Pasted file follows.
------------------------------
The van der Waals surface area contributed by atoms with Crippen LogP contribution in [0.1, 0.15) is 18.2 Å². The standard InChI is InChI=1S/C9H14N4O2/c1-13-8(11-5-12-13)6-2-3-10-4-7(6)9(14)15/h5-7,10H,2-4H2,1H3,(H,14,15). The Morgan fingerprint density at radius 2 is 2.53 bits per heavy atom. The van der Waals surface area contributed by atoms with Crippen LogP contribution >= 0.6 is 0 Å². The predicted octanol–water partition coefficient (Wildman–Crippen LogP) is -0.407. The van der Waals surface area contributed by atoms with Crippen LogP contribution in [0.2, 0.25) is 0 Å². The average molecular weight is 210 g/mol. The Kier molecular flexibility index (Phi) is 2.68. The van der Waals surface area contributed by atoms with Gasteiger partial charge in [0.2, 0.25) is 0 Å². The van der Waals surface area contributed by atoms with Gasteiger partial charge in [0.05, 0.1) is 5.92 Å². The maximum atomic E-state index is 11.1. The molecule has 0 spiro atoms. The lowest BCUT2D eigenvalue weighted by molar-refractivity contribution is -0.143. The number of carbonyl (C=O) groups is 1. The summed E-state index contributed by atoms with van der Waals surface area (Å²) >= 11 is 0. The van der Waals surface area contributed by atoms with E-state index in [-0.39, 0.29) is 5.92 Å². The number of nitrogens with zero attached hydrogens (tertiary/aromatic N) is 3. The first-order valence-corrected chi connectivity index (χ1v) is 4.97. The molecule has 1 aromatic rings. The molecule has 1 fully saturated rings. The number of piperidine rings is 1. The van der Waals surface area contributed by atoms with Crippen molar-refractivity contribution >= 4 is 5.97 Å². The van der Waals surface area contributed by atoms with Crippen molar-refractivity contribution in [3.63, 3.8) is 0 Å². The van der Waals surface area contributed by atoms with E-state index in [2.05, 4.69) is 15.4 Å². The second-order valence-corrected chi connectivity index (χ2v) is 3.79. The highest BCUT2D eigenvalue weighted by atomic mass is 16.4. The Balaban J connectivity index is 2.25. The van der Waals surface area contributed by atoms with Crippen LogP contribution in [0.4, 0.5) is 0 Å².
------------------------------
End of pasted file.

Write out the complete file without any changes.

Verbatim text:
The van der Waals surface area contributed by atoms with Crippen LogP contribution in [0.1, 0.15) is 18.2 Å². The standard InChI is InChI=1S/C9H14N4O2/c1-13-8(11-5-12-13)6-2-3-10-4-7(6)9(14)15/h5-7,10H,2-4H2,1H3,(H,14,15). The Morgan fingerprint density at radius 2 is 2.53 bits per heavy atom. The van der Waals surface area contributed by atoms with Crippen LogP contribution >= 0.6 is 0 Å². The predicted octanol–water partition coefficient (Wildman–Crippen LogP) is -0.407. The van der Waals surface area contributed by atoms with Crippen LogP contribution in [0.2, 0.25) is 0 Å². The average molecular weight is 210 g/mol. The Kier molecular flexibility index (Phi) is 2.68. The van der Waals surface area contributed by atoms with Gasteiger partial charge in [0.2, 0.25) is 0 Å². The van der Waals surface area contributed by atoms with Gasteiger partial charge in [0.05, 0.1) is 5.92 Å². The maximum atomic E-state index is 11.1. The molecule has 0 spiro atoms. The lowest BCUT2D eigenvalue weighted by molar-refractivity contribution is -0.143. The number of carbonyl (C=O) groups is 1. The summed E-state index contributed by atoms with van der Waals surface area (Å²) >= 11 is 0. The van der Waals surface area contributed by atoms with E-state index in [-0.39, 0.29) is 5.92 Å². The number of nitrogens with zero attached hydrogens (tertiary/aromatic N) is 3. The first-order valence-corrected chi connectivity index (χ1v) is 4.97. The molecule has 1 aromatic rings. The molecule has 1 fully saturated rings. The number of piperidine rings is 1. The van der Waals surface area contributed by atoms with Crippen molar-refractivity contribution >= 4 is 5.97 Å². The van der Waals surface area contributed by atoms with Crippen molar-refractivity contribution in [3.63, 3.8) is 0 Å². The van der Waals surface area contributed by atoms with E-state index in [2.05, 4.69) is 15.4 Å². The second-order valence-corrected chi connectivity index (χ2v) is 3.79. The highest BCUT2D eigenvalue weighted by atomic mass is 16.4. The Balaban J connectivity index is 2.25. The van der Waals surface area contributed by atoms with Crippen LogP contribution in [0.4, 0.5) is 0 Å².